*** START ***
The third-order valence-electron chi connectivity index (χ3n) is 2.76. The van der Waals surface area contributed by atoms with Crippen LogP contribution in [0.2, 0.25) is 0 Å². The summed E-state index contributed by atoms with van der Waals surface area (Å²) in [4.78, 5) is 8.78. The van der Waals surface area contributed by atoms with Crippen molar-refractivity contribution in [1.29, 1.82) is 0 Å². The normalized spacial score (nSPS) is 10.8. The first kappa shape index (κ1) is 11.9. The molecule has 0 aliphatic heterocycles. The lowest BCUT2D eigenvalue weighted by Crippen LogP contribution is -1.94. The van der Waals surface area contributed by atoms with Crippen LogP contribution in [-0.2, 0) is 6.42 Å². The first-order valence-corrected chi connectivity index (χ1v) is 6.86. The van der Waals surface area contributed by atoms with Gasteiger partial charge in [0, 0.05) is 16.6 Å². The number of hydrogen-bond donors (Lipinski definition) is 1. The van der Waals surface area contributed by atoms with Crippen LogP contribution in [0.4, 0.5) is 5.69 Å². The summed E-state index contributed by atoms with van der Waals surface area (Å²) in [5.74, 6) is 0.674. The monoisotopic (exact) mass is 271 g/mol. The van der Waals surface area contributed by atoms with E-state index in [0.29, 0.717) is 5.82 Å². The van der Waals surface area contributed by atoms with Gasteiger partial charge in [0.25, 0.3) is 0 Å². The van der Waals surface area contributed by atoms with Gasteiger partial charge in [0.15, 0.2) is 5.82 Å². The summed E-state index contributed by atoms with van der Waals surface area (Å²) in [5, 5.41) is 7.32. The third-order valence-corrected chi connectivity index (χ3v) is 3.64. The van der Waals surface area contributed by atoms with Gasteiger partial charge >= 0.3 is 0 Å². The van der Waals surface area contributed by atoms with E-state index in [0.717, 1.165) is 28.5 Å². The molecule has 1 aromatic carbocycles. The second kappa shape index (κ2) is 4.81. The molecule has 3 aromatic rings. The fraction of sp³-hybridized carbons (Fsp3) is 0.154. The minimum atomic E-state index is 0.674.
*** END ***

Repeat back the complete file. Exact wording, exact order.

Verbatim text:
The third-order valence-electron chi connectivity index (χ3n) is 2.76. The van der Waals surface area contributed by atoms with Crippen LogP contribution in [0.2, 0.25) is 0 Å². The summed E-state index contributed by atoms with van der Waals surface area (Å²) in [4.78, 5) is 8.78. The van der Waals surface area contributed by atoms with Crippen molar-refractivity contribution in [1.29, 1.82) is 0 Å². The normalized spacial score (nSPS) is 10.8. The first kappa shape index (κ1) is 11.9. The molecule has 0 aliphatic heterocycles. The lowest BCUT2D eigenvalue weighted by Crippen LogP contribution is -1.94. The van der Waals surface area contributed by atoms with Crippen LogP contribution in [-0.2, 0) is 6.42 Å². The first-order valence-corrected chi connectivity index (χ1v) is 6.86. The van der Waals surface area contributed by atoms with Gasteiger partial charge in [0, 0.05) is 16.6 Å². The number of hydrogen-bond donors (Lipinski definition) is 1. The van der Waals surface area contributed by atoms with Crippen LogP contribution in [0.4, 0.5) is 5.69 Å². The summed E-state index contributed by atoms with van der Waals surface area (Å²) in [5.74, 6) is 0.674. The monoisotopic (exact) mass is 271 g/mol. The van der Waals surface area contributed by atoms with E-state index in [0.29, 0.717) is 5.82 Å². The van der Waals surface area contributed by atoms with Gasteiger partial charge in [0.25, 0.3) is 0 Å². The van der Waals surface area contributed by atoms with Gasteiger partial charge in [0.15, 0.2) is 5.82 Å². The summed E-state index contributed by atoms with van der Waals surface area (Å²) in [5, 5.41) is 7.32. The third-order valence-corrected chi connectivity index (χ3v) is 3.64. The van der Waals surface area contributed by atoms with Gasteiger partial charge >= 0.3 is 0 Å². The van der Waals surface area contributed by atoms with E-state index in [0.717, 1.165) is 28.5 Å². The molecule has 1 aromatic carbocycles. The second kappa shape index (κ2) is 4.81. The molecule has 3 aromatic rings. The fraction of sp³-hybridized carbons (Fsp3) is 0.154. The minimum atomic E-state index is 0.674.